Labour DITCHES plan to nationalise rail, energy and water companies as Keir Starmer abandons Jeremy Corbyn’s 2019 promises to fury of the Left
- Labour abandons pledges on nationalising rail, mail, water and energy firms
- Party ditches Jeremy Corbyn’s 2019 general election manifesto to fury of Left
- Sir Keir Starmer branded a ‘liar’ after he previously backed ‘common ownership’
Labour today attempted to move further away from Jeremy Corbyn’s legacy as Sir Keir Starmer was confirmed to have ditched his predecessor’s plans for mass nationalisation of industries.
The party has abandoned pledges on taking rail, mail, water and energy companies into public ownership, as they did under Mr Corbyn before the 2019 general election.
Shadow chancellor Rachel Reeves insisted Labour’s 2019 manifesto no longer fitted with the party’s ‘fiscal rules’ and had been ‘scrapped’.
The party would not be ‘spending billions of pounds on nationalising things’, she vowed.
But her comments sparked anger from Mr Corbyn’s allies and those on Labour’s Left.
Amid the fury it was noted how Sir Keir vowed to support the ‘common ownership of rail, mail, energy and water’ when he was campaigning to be Labour leader.
Sir Keir was due to use a speech this morning to insist there would be ‘no magic money tree economics’ under his leadership of Labour.
He was also set to take a swipe at the ‘Thatcherite cosplay’ of Tory leadership contenders Rishi Sunak and Liz Truss.
Under Jeremy Corbyn’s leadership, Labour vowed to ‘bring rail, mail, water and energy into public ownership’
But shadow chancellor Rachel Reeves insisted Labour’s 2019 manifesto no longer fitted with the party’s ‘fiscal rules’ and had been ‘scrapped’
Sir Keir Starmer was branded a ‘liar’ after he previously promised to support the ‘common ownership of rail, mail, energy and water’ when he was campaigning to be Labour leader
Ahead of the 2019 general election, which saw Labour suffer a humiliating defeat as it lost vast swathes of ‘Red Wall’ seats, the party vowed to ‘bring rail, mail, water and energy into public ownership’.
But, asked about those pledges this morning, Ms Reeves told BBC Radio 4’s Today programme: ‘I’ve set out fiscal rules that say all day-to-day spending will be funded by day-to-day tax revenues.
‘Within our fiscal rules, to be spending billions of pounds on nationalising things, that just doesn’t stack up against our fiscal rules.’
Pressed on whether Labour had officially abandoned its 2019 pledges, Ms Reeves added: ‘They were a commitment in a manifesto that secured our worst results since 1935.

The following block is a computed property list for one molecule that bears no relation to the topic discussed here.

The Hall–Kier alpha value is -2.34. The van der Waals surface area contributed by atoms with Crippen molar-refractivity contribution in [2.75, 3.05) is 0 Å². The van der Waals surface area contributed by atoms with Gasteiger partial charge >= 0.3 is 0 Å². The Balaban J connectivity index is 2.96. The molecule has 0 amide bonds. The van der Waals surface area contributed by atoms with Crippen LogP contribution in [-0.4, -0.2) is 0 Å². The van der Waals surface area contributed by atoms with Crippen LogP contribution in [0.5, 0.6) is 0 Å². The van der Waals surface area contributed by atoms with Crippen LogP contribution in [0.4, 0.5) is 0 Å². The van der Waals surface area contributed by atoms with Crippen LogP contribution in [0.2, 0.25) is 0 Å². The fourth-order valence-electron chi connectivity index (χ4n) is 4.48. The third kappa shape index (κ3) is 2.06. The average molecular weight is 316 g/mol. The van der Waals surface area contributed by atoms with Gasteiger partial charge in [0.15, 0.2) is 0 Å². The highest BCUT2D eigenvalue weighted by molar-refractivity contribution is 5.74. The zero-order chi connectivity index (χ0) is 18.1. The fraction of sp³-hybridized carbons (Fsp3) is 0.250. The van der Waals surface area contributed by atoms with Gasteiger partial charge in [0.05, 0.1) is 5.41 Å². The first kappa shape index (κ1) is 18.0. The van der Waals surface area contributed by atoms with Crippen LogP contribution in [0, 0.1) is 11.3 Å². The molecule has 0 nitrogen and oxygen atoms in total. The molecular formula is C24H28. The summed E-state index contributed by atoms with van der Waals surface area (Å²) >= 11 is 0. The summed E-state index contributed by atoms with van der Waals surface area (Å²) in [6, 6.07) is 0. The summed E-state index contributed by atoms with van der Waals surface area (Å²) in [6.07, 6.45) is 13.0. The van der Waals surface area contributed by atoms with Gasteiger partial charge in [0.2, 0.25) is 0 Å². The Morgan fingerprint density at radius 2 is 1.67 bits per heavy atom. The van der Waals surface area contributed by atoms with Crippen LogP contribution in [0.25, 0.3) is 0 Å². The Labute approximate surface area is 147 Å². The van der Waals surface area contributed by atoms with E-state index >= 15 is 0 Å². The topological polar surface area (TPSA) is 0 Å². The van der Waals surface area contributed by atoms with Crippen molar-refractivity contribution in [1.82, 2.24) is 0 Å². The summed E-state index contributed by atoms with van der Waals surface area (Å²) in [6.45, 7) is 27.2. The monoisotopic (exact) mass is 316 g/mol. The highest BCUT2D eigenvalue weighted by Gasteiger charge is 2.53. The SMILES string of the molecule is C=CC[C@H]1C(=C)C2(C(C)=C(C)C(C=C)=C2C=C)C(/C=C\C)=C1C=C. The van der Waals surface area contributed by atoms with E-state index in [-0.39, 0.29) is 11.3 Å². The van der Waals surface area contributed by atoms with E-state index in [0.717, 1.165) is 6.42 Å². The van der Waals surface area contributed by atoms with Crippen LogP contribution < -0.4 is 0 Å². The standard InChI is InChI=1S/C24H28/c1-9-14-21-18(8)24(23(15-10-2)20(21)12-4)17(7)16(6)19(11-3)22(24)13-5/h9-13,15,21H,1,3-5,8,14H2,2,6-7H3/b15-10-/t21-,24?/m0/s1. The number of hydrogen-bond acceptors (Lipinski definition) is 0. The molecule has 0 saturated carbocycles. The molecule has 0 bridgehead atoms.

‘We have scrapped the 2019 manifesto. That is not the starting point.
‘We’re setting out distinct policies under Keir Starmer, the plans today around industrial strategy, my commitments around a climate investment pledge, our plans to buy, make, and sell more in Britain, reforms to the business rates system.
‘Those are the policies that will be going into the next election under Keir Starmer, not the policies of 2019.’
Ms Reeves’ comments came soon after Rebecca Long-Bailey, who stood against Sir Keir for the Labour leadership in 2020, called for the party to put forward ‘radical and transformational’ policies.
She told the Guardian: ‘We are living through the worst cost of living crisis in decades, with household fuel and water bills soaring, while rail fares continue to rack up.
‘It’s critical that Labour remains on the side of public opinion here, and that we go into the next election with our existing policies on public ownership.’
Momentum, the left-wing pressure group that grew out of Mr Corbyn’s two leadership election victories, today warned Sir Keir his stance would not win back ‘Red Wall’ voters.
They said: ‘You don’t win these voters over with Tory-lite economics and some tough-on-crime posturing. They want a real alternative.’
Andrew Fisher, who was Labour’s director of policy under Mr Corbyn’s leadership, branded Ms Reeves ‘economically illiterate’.
He also branded Sir Keir a ‘liar’ for abandoning his leadership pledge to ‘support common ownership’.
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